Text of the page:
Politics

Keep focus on helping Canadians at home, Trudeau tells Liberal MPs

Justin Trudeau told his MPs to stay focused on helping Canadians at home in this coming election year, despite the anxiety created by global turbulence.

PM also took aim at the Conservative Party in caucus speech

Prime Minister Justin Trudeau responds to questions during a news conference following a cabinet retreat in Sherbrooke, Que. on Friday, Jan. 18. He spoke to the Liberal caucus on Sunday. (Paul Chiasson/The Canadian Press)

Justin Trudeau told his MPs to stay focused on helping Canadians at home in this coming election year, despite the anxiety created by global turbulence.

The prime minister referred to the China-U.S. trade war and the pending Brexit divorce of Britain and Europe, as well as the threat of climate change and the economic upheaval of losing jobs to artificial intelligence.

But Trudeau skirted mention of Canada's personal list of international woes, including its plummeting relations with China after the RCMP arrested Huawei executive Meng Wanzhou on Dec. 1 at the behest of the United States.

Days later, China detained Michael Kovrig, a Canadian diplomat on leave, and Michael Spavor, an entrepreneur, on vague allegations of "engaging in activities that endanger the national security." Last week, a third imprisoned Canadian, Robert Lloyd Schellenberg, received an upgraded sentence to a previous drug smuggling conviction from a Chinese court — death.

"People across the country — and really, around the world — are anxious about what they see happening on the news, and in their communities," Trudeau said Sunday at the opening of a two-day caucus retreat for Liberal MPs on Parliament Hill.

"Climate change is an increasingly dire threat, with floods and fires destroying whole towns at a blistering pace. The world's two largest economies are at odds, and our founding European nations are going through unprecedented political turmoil."

'The party of Stephen Harper'

The prime minister repeated to his caucus the narrative his cabinet has been pushing for the past three years: It's all about the economy. 

He took the opportunity to tout the Liberal record, and slam the Conservatives at the same time. 

Trudeau said the Tories don't know how to fight for middle-class families, saying they voted against key economic policies like changes to the Canada Pension Plan and the child tax benefit. 

"Make no mistake: The Conservatives pretend to be 'for the people,' but that couldn't be further from the truth. This is still very much the party of Stephen Harper," Trudeau said, adding their record shows it's "All to protect the wealthy, the well-connected and the powerful."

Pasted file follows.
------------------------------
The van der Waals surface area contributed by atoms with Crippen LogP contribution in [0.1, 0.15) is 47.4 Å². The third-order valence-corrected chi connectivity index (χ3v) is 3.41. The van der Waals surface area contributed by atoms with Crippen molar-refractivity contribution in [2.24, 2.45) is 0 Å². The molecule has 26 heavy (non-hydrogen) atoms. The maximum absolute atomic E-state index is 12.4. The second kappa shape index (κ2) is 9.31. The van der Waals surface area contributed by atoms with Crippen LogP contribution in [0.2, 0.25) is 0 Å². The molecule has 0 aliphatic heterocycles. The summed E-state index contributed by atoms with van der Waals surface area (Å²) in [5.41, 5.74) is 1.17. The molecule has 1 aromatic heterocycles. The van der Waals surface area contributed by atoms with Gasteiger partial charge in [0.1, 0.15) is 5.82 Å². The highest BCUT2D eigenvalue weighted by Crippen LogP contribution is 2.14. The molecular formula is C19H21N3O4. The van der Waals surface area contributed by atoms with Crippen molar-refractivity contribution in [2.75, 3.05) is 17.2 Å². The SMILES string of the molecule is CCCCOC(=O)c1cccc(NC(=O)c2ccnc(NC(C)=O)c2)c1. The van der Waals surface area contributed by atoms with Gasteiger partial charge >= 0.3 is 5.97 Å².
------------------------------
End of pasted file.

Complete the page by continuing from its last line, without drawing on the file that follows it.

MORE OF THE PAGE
He used Sunday's speech to sharpen what will be his core campaign message when Canadians are expected to go the polls in October in the next federal election.

Trudeau took several partisan shots at the Conservatives, saying they have no plan for tackling climate change and the economy while citing Liberal gains in lowering taxes and unemployment.

Party of 'change'

He said Canadians voted for change in 2015, and that the Liberals still represent that hope. 

"This year we're going to offer that hopeful vision of Canada once again," he said, branding the opposition as a party of wedge politics rooted in the ideas of former leader Harper.

"It's all the same — wedge issues, cuts to services and the will to look backwards. They'll never change."

Trudeau said the advances his government has made on trade has opened up Canada to the world, proving that it is an "ideal place" to do business.

But the Canadian economy does face its challenges.

There's the uncertainty around some significant unfinished economic business with the Trump administration in Washington, D.C., that cuts to the core of Canada's economic future. This includes ratifying a newly renegotiated North American free trade agreement, and getting rid of punishing U.S. sanctions on Canadian steel and aluminum.

Uncertainty abroad

There are also international headaches could make it more difficult for the Trudeau Liberals to keep the focus on domestic concerns as they navigate their way through an election year.

Canada is also in the midst of a falling out with Saudi Arabia, which started in August when the country's volatile Crown Prince Mohammed bin Salman was bent out of shape by a tweet from Foreign Affairs Minister Chrystia Freeland calling for the release of political prisoners. Saudi Arabia expelled Canada's ambassador, froze investment and recalled its foreign university students.

Earlier this month, Canada accepted 18-year-old Rahaf Mohammed Alqunun as a refugee from Saudi Arabia after she became an internet sensation in Thailand for fleeing what she alleged was an abusive family.

With files from CBC News

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